Hemmingway's Connections Between War and Culture

Essay by joesepheHigh School, 12th gradeA, May 2014

download word file, 10 pages 0.0

Hemingway's Connections Between War and Culture.

Ernest Hemingway's works include a range of themes, of which a major topic is the fruitless and trivial nature of war, as related to individuals and society as a whole. In many of Hemingway's writings he depicts the effects of war on individuals through the use of damaged characters. Hemingway aimed to illustrate to his audience that war was not exactly what it was made out to be, according to the society of his time. He knew that war was not grand and was rather the opposite of heroic. He represented this through writings that depict the futile nature of war and the many goals associated with making progress in such conflict. Hemingway's works show that a society acclimated to a war-involved state-of-being produces a generation of people whose values are shallow, like the purposes of war. These people, characterized by Hemingway, are often forced to hide pain and emotional distraught because of the values created by their military and morally-conflicted society.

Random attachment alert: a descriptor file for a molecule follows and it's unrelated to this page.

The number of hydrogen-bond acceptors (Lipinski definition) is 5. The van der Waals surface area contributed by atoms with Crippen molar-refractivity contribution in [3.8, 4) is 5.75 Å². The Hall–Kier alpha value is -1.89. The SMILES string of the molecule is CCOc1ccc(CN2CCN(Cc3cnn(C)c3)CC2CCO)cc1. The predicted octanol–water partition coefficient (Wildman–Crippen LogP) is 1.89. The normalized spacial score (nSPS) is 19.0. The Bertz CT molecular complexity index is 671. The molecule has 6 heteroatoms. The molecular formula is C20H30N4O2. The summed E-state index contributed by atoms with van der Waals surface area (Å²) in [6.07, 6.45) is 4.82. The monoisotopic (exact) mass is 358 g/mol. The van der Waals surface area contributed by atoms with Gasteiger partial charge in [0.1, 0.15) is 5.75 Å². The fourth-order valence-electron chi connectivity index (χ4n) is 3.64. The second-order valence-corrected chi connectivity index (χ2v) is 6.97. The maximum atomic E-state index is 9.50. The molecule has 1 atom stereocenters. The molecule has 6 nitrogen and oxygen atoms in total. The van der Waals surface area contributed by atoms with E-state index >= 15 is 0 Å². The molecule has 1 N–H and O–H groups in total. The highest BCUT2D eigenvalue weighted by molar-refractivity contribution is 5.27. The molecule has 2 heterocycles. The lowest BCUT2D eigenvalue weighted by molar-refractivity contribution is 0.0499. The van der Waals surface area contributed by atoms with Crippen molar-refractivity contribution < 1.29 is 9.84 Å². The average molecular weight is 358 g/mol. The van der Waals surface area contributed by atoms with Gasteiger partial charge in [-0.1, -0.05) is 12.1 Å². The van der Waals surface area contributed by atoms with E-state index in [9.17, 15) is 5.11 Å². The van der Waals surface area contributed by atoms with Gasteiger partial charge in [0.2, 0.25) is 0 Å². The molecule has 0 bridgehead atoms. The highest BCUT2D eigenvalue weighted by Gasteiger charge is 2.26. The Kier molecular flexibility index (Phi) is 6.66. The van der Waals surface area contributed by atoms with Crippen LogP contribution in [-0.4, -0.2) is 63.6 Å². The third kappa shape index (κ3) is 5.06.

War is often spoken of in a heroic and gallant context. Typically the unspecified troops of militaries in conflict are spoken of as if they possess the courage and willpower to conquer any challenge that they might come across. Hemingway understood that soldiers were expected to live up to such contexts and thusly expressed this through his character's lives. In A Farewell to Arms, Lieutenant Henry is injured while simply eating pasta and cheese. His injury was the result of military conflict, more specifically, an artillery strike, and that is enough for Rinaldi to claim Lt. Henry as a hero. Rinaldi further claims that Lt. Henry is deserving of various medals, despite Lt. Henry's own belief that he did nothing to deserve such awards. Rinaldi sees the simple connection to war and...